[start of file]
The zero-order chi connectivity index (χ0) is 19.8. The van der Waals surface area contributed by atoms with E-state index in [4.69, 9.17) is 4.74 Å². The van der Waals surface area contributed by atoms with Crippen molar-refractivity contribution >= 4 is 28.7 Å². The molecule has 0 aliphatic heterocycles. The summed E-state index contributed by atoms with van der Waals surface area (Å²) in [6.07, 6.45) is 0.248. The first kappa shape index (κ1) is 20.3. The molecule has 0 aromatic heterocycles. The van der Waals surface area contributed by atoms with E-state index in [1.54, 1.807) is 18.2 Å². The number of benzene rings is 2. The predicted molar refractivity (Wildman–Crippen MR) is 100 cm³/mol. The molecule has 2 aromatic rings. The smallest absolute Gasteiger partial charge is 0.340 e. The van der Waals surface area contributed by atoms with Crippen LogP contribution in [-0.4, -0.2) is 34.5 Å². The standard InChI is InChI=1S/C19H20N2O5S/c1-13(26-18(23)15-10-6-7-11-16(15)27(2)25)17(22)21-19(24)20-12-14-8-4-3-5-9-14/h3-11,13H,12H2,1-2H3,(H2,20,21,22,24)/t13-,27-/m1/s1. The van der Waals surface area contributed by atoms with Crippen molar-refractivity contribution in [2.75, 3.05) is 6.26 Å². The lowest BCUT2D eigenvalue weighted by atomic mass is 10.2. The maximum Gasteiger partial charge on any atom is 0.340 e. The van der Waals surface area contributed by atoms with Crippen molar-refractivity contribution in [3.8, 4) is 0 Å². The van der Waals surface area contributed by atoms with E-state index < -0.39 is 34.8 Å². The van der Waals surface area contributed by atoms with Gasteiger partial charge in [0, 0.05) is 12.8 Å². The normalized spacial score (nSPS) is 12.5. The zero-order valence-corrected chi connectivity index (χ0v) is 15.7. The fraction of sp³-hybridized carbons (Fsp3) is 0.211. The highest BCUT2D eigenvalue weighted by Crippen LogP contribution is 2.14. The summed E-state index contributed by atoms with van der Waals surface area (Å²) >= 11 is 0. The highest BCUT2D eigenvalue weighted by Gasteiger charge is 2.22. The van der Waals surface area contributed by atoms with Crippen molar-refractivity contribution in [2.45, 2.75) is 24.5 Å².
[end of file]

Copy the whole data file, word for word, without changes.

The zero-order chi connectivity index (χ0) is 19.8. The van der Waals surface area contributed by atoms with E-state index in [4.69, 9.17) is 4.74 Å². The van der Waals surface area contributed by atoms with Crippen molar-refractivity contribution >= 4 is 28.7 Å². The molecule has 0 aliphatic heterocycles. The summed E-state index contributed by atoms with van der Waals surface area (Å²) in [6.07, 6.45) is 0.248. The first kappa shape index (κ1) is 20.3. The molecule has 0 aromatic heterocycles. The van der Waals surface area contributed by atoms with E-state index in [1.54, 1.807) is 18.2 Å². The number of benzene rings is 2. The predicted molar refractivity (Wildman–Crippen MR) is 100 cm³/mol. The molecule has 2 aromatic rings. The smallest absolute Gasteiger partial charge is 0.340 e. The van der Waals surface area contributed by atoms with Crippen LogP contribution in [-0.4, -0.2) is 34.5 Å². The standard InChI is InChI=1S/C19H20N2O5S/c1-13(26-18(23)15-10-6-7-11-16(15)27(2)25)17(22)21-19(24)20-12-14-8-4-3-5-9-14/h3-11,13H,12H2,1-2H3,(H2,20,21,22,24)/t13-,27-/m1/s1. The van der Waals surface area contributed by atoms with Crippen molar-refractivity contribution in [2.75, 3.05) is 6.26 Å². The lowest BCUT2D eigenvalue weighted by atomic mass is 10.2. The maximum Gasteiger partial charge on any atom is 0.340 e. The van der Waals surface area contributed by atoms with Crippen molar-refractivity contribution in [3.8, 4) is 0 Å². The van der Waals surface area contributed by atoms with E-state index < -0.39 is 34.8 Å². The van der Waals surface area contributed by atoms with Gasteiger partial charge in [0, 0.05) is 12.8 Å². The normalized spacial score (nSPS) is 12.5. The zero-order valence-corrected chi connectivity index (χ0v) is 15.7. The fraction of sp³-hybridized carbons (Fsp3) is 0.211. The highest BCUT2D eigenvalue weighted by Crippen LogP contribution is 2.14. The summed E-state index contributed by atoms with van der Waals surface area (Å²) >= 11 is 0. The highest BCUT2D eigenvalue weighted by Gasteiger charge is 2.22. The van der Waals surface area contributed by atoms with Crippen molar-refractivity contribution in [2.45, 2.75) is 24.5 Å².